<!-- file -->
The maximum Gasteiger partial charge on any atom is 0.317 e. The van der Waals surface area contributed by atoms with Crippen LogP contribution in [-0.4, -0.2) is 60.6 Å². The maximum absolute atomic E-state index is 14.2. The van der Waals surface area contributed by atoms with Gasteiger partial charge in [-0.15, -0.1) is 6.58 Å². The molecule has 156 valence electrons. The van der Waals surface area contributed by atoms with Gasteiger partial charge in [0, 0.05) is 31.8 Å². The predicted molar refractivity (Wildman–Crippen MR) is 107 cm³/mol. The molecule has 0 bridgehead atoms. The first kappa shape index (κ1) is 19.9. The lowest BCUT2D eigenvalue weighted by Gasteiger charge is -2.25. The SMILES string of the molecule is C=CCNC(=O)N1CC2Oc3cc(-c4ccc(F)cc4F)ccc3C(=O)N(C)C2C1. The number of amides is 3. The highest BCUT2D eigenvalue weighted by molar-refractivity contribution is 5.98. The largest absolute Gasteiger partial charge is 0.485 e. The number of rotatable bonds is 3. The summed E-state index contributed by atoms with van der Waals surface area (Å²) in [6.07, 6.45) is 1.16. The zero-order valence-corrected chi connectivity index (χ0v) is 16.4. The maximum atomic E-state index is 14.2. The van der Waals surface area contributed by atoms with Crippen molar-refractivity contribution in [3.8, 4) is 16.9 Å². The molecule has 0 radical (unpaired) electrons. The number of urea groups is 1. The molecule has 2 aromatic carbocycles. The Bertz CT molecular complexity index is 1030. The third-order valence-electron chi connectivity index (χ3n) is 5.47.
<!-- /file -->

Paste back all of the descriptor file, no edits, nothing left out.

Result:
The maximum Gasteiger partial charge on any atom is 0.317 e. The van der Waals surface area contributed by atoms with Crippen LogP contribution in [-0.4, -0.2) is 60.6 Å². The maximum absolute atomic E-state index is 14.2. The van der Waals surface area contributed by atoms with Gasteiger partial charge in [-0.15, -0.1) is 6.58 Å². The molecule has 156 valence electrons. The van der Waals surface area contributed by atoms with Gasteiger partial charge in [0, 0.05) is 31.8 Å². The predicted molar refractivity (Wildman–Crippen MR) is 107 cm³/mol. The molecule has 0 bridgehead atoms. The first kappa shape index (κ1) is 19.9. The lowest BCUT2D eigenvalue weighted by Gasteiger charge is -2.25. The SMILES string of the molecule is C=CCNC(=O)N1CC2Oc3cc(-c4ccc(F)cc4F)ccc3C(=O)N(C)C2C1. The number of amides is 3. The highest BCUT2D eigenvalue weighted by molar-refractivity contribution is 5.98. The largest absolute Gasteiger partial charge is 0.485 e. The number of rotatable bonds is 3. The summed E-state index contributed by atoms with van der Waals surface area (Å²) in [6.07, 6.45) is 1.16. The zero-order valence-corrected chi connectivity index (χ0v) is 16.4. The maximum atomic E-state index is 14.2. The van der Waals surface area contributed by atoms with Crippen molar-refractivity contribution in [3.8, 4) is 16.9 Å². The molecule has 0 radical (unpaired) electrons. The number of urea groups is 1. The molecule has 2 aromatic carbocycles. The Bertz CT molecular complexity index is 1030. The third-order valence-electron chi connectivity index (χ3n) is 5.47.